Don’t you hate it when you’re introduced to someone and you can’t remember the person’s name? What about remembering whether you already told someone that story? It’s like one day you go from young to old.

This stuff seems to happen more and more as you age. Why does it happen to some of us, and not to others? I’ve wondered. I think it has to do with elevated homocysteine, at least in part. Emerging research about homocysteine connects it to neurofibrillary tangles, and those are associated with progressive memory disorders like Alzheimer’s. 

Did you know that NSAIDs and oral contraceptives are strong drug muggers of folate? If you deplete folate (vitamin B9), you block your methylation cycle, homocysteine builds up and memory becomes impaired. 

Perhaps maintaining brain function is related to declining levels of another B vitamin called “methylcobalamin.” It’s also known as vitamin B12, a nutrient that is manufactured by your intestinal flora.
Today, health food stores and online e-tailers offer various supplements that you can buy over-the-counter, but of course ask your doctor what’s right for you. I couldn’t possibly know what’s right for each of you and this article reaches million of people, so again, find out if these simple nutritional fixes are ideal for you.


The amino acid acetyl-l-carnitine crosses the blood-brain barrier more readily than regular plain L-Carnitine, and it helps the body make acetylcholine, the brain’s super neurotransmitter that is necessary for healthy mood and optimal cognitive function, as well as muscle health, a side benefit.


A 2014 study concluded that Lion’s Mane promotes the growth of nerve cells in the brain. Lion’s mane increases NGF (nerve growth factor), which then encourages the growth of new neurites. NGF encourages neurons to connect to each other, communicate better and simply put, this helps you learn faster and remember things better.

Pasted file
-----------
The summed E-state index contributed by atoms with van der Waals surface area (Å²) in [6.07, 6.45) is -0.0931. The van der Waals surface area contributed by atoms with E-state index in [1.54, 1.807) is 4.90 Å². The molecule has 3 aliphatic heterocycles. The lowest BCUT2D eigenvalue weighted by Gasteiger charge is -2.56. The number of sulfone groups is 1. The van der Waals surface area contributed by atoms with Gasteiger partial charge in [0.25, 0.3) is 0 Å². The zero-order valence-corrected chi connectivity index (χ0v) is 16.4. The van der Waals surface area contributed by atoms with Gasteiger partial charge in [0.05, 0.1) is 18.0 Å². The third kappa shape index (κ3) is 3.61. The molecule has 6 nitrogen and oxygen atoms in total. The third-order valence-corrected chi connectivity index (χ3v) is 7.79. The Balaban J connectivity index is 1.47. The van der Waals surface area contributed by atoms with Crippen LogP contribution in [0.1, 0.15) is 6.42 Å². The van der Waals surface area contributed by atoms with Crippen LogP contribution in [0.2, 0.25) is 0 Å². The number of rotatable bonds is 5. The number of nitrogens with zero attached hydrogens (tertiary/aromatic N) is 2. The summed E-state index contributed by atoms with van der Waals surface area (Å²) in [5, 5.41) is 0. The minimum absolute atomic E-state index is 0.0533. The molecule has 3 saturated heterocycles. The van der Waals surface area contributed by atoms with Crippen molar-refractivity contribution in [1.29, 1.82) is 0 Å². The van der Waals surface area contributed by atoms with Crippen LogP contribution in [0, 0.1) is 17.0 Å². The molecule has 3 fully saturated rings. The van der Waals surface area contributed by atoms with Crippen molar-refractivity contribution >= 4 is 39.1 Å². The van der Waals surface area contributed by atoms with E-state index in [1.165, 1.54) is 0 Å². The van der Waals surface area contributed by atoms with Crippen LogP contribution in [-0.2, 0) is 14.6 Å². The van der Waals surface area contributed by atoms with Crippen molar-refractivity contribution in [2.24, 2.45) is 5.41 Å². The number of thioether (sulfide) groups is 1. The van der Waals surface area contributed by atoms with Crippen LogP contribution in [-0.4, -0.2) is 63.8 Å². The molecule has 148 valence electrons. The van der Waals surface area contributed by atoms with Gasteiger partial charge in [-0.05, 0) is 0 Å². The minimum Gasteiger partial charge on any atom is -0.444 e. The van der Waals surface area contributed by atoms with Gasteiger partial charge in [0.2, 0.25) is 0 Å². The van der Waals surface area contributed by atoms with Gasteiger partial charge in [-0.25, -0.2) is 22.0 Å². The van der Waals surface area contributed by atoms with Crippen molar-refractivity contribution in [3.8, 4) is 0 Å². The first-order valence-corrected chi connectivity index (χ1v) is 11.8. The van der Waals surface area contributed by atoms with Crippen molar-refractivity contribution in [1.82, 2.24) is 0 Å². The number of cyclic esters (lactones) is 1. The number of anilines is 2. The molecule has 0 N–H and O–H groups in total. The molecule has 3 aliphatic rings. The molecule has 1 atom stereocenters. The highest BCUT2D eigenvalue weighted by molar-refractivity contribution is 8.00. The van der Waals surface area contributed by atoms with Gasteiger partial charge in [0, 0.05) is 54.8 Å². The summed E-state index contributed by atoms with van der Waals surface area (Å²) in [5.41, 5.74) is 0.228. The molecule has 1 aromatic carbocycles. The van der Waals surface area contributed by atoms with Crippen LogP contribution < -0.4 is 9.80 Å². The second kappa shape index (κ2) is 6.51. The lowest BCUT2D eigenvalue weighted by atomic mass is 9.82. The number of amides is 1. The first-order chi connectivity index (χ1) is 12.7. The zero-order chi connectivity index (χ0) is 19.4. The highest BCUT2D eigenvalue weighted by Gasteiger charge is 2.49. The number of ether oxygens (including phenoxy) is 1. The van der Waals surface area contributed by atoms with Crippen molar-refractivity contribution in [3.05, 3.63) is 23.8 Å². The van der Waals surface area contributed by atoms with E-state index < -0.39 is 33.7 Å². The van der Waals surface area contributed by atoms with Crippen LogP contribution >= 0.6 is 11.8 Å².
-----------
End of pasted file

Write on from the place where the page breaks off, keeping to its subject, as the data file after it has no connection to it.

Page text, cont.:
Bacopa monnieri exerts a strong protective effect on the brain because it inhibits the production of acetylcholinesterase, an enzyme that breaks down acetylcholine, and acetylcholine is a neurotransmitter that you want a lot of in your brain. 


Gotu kola may help to increase the growth of neurons, promoting brain function, reducing mental fatigue, and supporting memory.


Phosphatidylserine begin to decline with age. It helps “connect the wires” upstairs and improve nerve impulse firing.


It’s found in green tea, and EGCG can cross the blood-brain barrier. A 2012 study in mice found that supplemental EGCG promotes brain plasticity in the hippocampus area of the brain.

Today should be an important day for you, particularly if you’re now really thinking seriously about your memory for the first time. I’m not a fan of the “wait and see” approach when it comes to your brain. Our life experiences and family relationships as well as friendships are important memories. Your job depends on your ability to remember the simplest tasks. If you’d like to read the longer version of this article, just sign up for my newsletter at and I’ll email it to you. 

More: Ask The Pharmacist: Mangoes are magnificent, unless you’re allergic

More: Ask The Pharmacist: St. John’s wort, serotonin and depression

Suzy Cohen is a registered pharmacist. The information presented here is not intended to treat, cure or diagnose any condition. Visit

Read or Share this story: